To address the limitations of the QWB, Kaplan and colleagues (12–14) developed a self-administered version of the QWB (QWB-SA) that takes <10 min to complete. The QWB-SA is a comprehensive measure of health-related quality of life that includes several components. First, it includes three separate scales of patient-reported levels of functioning: mobility, physical activity, and social activity. Second, each patient identifies symptoms or problems that may have affected him or her over the past 3 days from a list of 58 items. Then, the reported levels of functioning and the subjective symptomatic complaints are weighted by the preferences of an independent sample of judges. Using this system, it is possible to place the general health status of any individual on the continuum between death and optimal functioning for any specified time. A study comparing the interviewer-administered QWB with the self-administered QWB-SA demonstrated equivalence and suggested that the quick and inexpensive QWB-SA produces data comparable to the more difficult, expensive, interviewer-administered version (15). The QWB-SA can be obtained from Dr. Robert Kaplan at the University of California at San Diego Health Outcomes Assessment Program (on-line at http://medicine.ucsd.edu/fpm/hoap/qwbsa.htm).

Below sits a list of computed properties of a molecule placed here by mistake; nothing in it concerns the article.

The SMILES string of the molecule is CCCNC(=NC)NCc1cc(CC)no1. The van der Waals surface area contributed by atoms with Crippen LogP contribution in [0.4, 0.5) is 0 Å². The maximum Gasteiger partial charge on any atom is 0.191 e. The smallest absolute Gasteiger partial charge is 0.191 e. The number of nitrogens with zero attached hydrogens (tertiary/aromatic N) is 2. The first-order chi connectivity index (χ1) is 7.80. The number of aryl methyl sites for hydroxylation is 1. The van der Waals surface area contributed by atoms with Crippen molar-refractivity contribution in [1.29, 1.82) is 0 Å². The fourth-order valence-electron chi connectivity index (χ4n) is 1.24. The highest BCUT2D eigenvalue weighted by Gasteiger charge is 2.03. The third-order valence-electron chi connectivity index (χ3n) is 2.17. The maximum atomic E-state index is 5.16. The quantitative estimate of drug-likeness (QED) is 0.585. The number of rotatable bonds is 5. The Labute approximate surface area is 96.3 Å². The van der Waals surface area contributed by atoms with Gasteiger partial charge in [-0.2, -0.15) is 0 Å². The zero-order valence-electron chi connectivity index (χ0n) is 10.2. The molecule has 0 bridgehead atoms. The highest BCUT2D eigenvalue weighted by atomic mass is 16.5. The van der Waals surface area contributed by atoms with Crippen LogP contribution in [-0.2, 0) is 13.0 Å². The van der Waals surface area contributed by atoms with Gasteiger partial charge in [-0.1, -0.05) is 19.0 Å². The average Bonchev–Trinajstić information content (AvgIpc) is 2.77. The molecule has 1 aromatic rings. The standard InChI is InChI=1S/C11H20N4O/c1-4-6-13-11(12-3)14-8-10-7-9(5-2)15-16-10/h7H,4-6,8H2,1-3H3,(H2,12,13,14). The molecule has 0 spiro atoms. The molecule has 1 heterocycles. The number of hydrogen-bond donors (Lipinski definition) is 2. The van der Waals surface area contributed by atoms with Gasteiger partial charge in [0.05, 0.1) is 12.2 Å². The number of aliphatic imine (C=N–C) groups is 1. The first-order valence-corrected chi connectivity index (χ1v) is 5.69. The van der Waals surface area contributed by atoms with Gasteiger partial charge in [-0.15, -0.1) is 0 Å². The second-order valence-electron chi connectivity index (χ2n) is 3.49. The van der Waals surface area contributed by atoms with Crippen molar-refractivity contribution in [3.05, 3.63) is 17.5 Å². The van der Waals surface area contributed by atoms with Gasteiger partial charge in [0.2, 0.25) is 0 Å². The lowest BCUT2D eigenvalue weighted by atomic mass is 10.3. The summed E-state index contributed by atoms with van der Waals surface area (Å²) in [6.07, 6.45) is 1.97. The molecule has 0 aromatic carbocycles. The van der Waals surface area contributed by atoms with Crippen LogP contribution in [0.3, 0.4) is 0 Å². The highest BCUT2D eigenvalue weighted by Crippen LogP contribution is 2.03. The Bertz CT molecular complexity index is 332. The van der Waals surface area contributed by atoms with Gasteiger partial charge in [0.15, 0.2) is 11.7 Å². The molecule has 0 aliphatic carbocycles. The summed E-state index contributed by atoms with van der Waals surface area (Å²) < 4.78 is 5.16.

The protocol for this study was reviewed and approved by the University of Michigan and the Centers for Disease Control institutional review boards. Of the candidates approached, 88% participated in the study, and all subjects provided written informed consent. A total of 2,048 patients with type 1 or type 2 diabetes who attended endocrinology, diabetes, and ophthalmology clinics at the University of Michigan Health System between 29 June 1998 and 15 March 2001 were studied cross-sectionally. Because of missing values, 7 subjects were not classified by type of diabetes; therefore, analyses used a total of 2,041 subjects. Eligibility requirements included age ≥18 years, a diagnosis of type 1 or type 2 diabetes, ability to give informed consent, and ability to either self-administer the questionnaires or, if visually impaired, to respond to a research assistant reading the questionnaires.